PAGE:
Diwali, the festival of lights and warmth, has different meanings for different people. It is a celebration full of festivities, illumination and lots and lots of sweets. It could be a long-awaited get-together for some friends and families, exchanging of gifts with relatives, friends or business interest to please them. While you are busy celebrating Diwali with sweets and lights, remember that festivals are not only about enjoying or partying with your friends or near and dear ones but also about spreading joy and warmth around and thinking about the deprived and make some contribution towards society according to your capabilities.
When everyone is in festive mood there are some children who wake up every morning with a hope that they will finally be able to Smile. When the whole world is busy celebrating the festival of lights there are those who are working their little bodies to be able to afford a meal that evening. When we are planning lavish parties or buying white goods, children dream of riding a bicycle or playing with friends in a playground and enjoying the festivities with their families.
When our children are busy in celebrating Diwali, there are some children who are wearing torn clothes, when every house is decorated with charming rangoli paintings with diyas, and colourful electric bulbs, they are left with no food, clothes, shelters and disastrous toilet facilities. In this era of smart phones, and gadgets it is true that we are progressing, getting sophisticated but perhaps our society is also loosing morality and ethics, there are very few who are really concerned about destitute sections of the society.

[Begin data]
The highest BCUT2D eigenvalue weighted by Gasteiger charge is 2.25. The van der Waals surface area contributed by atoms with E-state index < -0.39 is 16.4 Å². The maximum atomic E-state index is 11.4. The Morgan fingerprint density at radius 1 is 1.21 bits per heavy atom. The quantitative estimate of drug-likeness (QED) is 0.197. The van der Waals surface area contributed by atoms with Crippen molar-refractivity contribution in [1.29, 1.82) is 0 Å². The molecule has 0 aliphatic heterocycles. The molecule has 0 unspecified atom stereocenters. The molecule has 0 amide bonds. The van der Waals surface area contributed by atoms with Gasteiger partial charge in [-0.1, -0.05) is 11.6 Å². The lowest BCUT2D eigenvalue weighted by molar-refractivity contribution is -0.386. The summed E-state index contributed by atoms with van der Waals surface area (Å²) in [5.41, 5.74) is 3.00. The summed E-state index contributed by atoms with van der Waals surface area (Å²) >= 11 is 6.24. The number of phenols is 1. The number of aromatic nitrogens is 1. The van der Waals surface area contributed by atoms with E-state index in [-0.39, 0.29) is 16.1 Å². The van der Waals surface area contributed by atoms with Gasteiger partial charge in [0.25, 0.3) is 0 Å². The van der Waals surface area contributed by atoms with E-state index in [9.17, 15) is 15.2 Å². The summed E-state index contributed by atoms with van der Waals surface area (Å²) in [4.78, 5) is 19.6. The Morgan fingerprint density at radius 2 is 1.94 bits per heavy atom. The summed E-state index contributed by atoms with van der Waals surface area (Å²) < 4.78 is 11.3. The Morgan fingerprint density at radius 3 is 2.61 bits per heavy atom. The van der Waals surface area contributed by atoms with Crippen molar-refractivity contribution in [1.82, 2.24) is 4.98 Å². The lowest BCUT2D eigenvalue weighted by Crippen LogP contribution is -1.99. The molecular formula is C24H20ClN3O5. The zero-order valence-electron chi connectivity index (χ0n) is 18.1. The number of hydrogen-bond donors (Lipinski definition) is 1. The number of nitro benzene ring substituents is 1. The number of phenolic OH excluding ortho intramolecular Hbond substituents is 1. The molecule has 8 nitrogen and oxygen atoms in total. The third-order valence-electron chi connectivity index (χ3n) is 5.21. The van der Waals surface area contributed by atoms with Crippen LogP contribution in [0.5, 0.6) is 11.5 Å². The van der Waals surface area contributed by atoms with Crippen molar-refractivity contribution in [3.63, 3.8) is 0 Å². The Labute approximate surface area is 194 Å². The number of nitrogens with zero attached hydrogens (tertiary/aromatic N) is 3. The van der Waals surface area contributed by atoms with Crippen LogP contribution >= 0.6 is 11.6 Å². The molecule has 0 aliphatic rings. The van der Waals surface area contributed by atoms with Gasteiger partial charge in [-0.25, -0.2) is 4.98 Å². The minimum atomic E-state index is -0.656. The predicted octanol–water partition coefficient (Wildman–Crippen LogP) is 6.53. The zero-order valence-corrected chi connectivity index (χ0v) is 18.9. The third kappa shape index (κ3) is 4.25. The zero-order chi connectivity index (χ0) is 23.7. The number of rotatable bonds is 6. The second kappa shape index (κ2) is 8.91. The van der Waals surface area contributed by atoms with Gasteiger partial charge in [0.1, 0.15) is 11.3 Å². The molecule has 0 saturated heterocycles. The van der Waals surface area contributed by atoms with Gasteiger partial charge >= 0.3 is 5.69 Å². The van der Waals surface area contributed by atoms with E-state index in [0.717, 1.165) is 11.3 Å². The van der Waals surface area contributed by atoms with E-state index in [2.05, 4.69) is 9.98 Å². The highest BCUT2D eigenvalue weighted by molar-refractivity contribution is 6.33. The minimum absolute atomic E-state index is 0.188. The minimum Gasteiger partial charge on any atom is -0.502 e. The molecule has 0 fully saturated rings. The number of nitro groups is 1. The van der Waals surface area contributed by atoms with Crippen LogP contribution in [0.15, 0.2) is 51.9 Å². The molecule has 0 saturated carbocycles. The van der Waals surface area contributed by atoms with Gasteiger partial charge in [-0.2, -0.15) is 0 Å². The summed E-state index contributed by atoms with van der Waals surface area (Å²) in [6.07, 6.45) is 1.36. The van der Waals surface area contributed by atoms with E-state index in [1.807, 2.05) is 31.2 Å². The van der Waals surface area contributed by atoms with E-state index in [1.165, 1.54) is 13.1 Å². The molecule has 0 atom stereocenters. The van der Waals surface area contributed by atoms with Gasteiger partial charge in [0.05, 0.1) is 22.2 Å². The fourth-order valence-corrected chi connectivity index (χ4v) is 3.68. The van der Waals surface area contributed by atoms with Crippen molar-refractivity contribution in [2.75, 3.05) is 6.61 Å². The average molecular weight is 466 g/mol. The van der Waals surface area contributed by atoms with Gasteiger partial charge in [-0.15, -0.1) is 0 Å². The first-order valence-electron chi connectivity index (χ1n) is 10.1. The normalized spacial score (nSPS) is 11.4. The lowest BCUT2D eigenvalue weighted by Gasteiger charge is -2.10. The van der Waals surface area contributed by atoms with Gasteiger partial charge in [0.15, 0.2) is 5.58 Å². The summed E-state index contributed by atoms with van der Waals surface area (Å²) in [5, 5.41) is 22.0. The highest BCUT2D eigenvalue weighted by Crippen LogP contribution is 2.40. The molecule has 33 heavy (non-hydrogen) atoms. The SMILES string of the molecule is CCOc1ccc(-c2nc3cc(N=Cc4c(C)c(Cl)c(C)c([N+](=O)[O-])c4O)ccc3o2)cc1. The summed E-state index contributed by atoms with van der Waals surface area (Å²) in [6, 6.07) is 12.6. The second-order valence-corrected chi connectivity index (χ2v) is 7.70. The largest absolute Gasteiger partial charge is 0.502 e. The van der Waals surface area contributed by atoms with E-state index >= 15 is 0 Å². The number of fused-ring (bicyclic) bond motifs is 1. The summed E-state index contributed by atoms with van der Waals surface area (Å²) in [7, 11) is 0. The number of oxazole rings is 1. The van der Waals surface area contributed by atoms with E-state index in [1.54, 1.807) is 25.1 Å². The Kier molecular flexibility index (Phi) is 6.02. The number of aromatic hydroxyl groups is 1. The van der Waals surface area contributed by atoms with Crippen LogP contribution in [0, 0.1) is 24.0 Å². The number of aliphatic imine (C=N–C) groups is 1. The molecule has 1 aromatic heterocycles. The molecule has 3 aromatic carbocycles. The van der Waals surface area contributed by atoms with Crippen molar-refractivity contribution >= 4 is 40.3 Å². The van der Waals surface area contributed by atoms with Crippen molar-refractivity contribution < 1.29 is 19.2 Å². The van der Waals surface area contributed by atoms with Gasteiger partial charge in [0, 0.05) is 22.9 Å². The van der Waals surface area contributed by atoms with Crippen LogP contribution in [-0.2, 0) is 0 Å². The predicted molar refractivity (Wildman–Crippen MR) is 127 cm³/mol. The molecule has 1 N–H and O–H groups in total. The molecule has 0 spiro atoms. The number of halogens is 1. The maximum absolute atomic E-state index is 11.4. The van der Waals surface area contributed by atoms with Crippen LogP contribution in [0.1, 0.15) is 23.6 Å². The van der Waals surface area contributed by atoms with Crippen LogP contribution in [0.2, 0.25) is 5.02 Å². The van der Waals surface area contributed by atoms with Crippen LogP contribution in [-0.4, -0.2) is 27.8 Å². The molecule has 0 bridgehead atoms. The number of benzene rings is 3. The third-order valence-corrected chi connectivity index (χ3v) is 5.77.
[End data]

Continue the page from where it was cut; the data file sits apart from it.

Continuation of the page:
While we are busy celebrating Diwali with sweets and lights, we should remember that festivals are about spreading joy around and can always make some contribution towards the society according to our capabilities. Diwali is an excellent time to start thinking about helping other people, especially who are in urgent need of support and care. This could include providing food, clothing and toys for families to enable them to experience the joys of the Diwali festival. Giving warmth, love and hope. That’s what Diwali should be all about.
Perhaps we are living in this misconception that spending hundreds thousands on God shall make him happy. Little children do not require too much but your smile along with few sweets or packets of crayons or a drawing book can bring instant smile on their face, it also boost the morale of the parents, some kind words of yours work as a miracle to them.
So let’s celebrate this Diwali as a festival of kindness and spread smiles and happiness around by visiting some children, remember what Mother Teresa said “We can do no great things, only small things with great love.”